On this day in 1969 a Corvette convertible in Riverside Gold rolled off the assembly line that was the 250,000th Corvette produced. It probably looked a lot like this:
From topclassiccarsforsale.com a picture of a 1969 Corvette convertible and, hopefully, that color is Riverside Gold. Unlike many Corvette enthusiasts I am not able to tell what color a Vette is by sight, in part because I suffer from partial color blindness.
Even though the 250,000th Corvette was produced this late in calendar year 1969 it was a 1969 model. A strike interrupted 1969 production. After the dispute was settled, production of Corvettes, and only Corvettes, was allowed to run four “extra” months. Not surprisingly, 1969 Corvette production was much higher (38,762) than that of 1968 (28,566) and 1970 (17,316).
1969 was the last model year for the legendary L88 engine (an option costing a whopping $1,032.15 in 1969 given the base price of a coupe was $4,781); 116 were made that year, 216 in total from 1967-69. 1969 was also the only year for the super-rare ZL1 engine, which was an all-aluminum version of the L88. Two were made and the option price was…$4,718.35. Although officially rated at “only” 430 HP these engines had outputs of at least 100 HP more.
Given that the Corvette almost didn’t survive past 1955 reaching a quarter million in production was quite a feat. The car didn’t reach 10,000 units in a model year until 1960, its eighth year of existence. Of course, the front-engine Corvette is no longer being produced and the two-millionth Vette is, hopefully, just a few years away.
One might be surprised that Apple co-founder Steve Wozniak is not a believer in totally autonomous vehicles. In this article “The Woz” is quoted as saying, “I stepped way back [on] this idea of Level 5. I’ve really given up. I don’t even know if that will happen in my lifetime.”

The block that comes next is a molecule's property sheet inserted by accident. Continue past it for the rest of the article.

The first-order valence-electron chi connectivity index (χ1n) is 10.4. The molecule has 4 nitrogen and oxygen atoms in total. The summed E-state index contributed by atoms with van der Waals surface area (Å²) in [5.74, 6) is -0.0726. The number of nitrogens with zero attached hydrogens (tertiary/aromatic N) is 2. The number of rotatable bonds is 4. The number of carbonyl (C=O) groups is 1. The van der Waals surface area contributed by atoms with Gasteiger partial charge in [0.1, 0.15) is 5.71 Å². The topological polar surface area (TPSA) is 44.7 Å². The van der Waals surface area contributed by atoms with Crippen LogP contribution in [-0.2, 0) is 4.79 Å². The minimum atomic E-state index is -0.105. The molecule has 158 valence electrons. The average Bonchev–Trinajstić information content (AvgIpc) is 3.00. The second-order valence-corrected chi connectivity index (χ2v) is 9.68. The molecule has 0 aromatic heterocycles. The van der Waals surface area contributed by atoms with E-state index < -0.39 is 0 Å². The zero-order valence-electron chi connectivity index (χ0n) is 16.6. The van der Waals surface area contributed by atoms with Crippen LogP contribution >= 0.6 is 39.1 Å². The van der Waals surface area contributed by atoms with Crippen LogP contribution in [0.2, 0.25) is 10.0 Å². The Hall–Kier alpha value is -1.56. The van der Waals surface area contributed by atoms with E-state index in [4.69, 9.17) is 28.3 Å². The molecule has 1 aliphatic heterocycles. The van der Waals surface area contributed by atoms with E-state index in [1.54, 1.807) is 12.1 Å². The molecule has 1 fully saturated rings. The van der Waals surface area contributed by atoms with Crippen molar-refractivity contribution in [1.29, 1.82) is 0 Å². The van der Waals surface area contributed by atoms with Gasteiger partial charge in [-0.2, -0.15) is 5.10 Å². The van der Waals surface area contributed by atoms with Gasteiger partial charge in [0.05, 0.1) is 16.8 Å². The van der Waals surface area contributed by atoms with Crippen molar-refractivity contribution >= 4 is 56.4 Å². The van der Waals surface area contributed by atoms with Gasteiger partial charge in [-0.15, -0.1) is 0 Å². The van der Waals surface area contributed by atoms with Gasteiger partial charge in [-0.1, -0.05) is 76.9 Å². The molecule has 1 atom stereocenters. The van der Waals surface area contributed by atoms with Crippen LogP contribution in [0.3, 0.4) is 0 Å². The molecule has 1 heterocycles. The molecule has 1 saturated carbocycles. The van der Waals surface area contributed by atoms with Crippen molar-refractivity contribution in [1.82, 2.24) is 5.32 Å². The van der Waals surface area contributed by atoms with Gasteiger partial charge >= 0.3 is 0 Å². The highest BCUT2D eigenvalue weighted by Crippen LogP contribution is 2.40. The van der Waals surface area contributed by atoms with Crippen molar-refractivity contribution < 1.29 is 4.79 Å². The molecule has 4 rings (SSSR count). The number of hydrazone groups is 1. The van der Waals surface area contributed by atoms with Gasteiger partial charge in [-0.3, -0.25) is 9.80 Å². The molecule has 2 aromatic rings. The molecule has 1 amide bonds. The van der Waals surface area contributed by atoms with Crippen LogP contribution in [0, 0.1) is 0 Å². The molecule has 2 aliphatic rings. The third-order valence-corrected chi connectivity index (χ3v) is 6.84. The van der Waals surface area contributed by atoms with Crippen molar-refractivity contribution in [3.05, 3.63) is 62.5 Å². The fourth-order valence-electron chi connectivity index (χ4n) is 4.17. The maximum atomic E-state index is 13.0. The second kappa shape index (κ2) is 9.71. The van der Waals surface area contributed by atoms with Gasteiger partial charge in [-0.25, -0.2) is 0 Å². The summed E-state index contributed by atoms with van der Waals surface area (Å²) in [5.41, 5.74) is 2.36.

“What we’ve done is we’ve misled the public into thinking this car is going to be like a human brain to be able to really figure out new things and say, ‘Here’s something I hadn’t seen before, but I know what’s going on here, and here’s how I should handle it.’ A human can do that.”
Wozniak believes that, at this point in time, such technology will be better used as a safety net for certain situations. Once again, too many people are seduced by the cult of the new, in my opinion.
One reason I left Twitter is I grew tired of reading asinine comments like this, “Charity is anti-democratic. All decisions about allocating money should be made by our elected officials.” I have to admit my response was not my finest hour. Do you want to know what I wrote? OK, I replied, “You need an operation to have your head removed from your rectum. Coercion is anti-democratic.”
I suspect most of this blog’s readers are not socialists or communists and are, in general, in favor of markets and capitalism. What frightens me is that so many Americans seem completely willing to totally cede economic freedom to the government. Be careful what you wish for because you may get it. Making rich people poorer will not make poor people richer.
From The Müscleheaded Blog comes this remark by Somerset Maugham, “To do two things at once is to do neither.” Multi-tasking is a myth as every scientific study has shown. Human brains are serial processors, not parallel processors.
During a job interview I was once asked how well I multi-tasked. I replied, “Multi-tasking is a 21st-century myth. People cannot truly multi-task.” I was actually offered the job and accepted, but left after nine miserable months.
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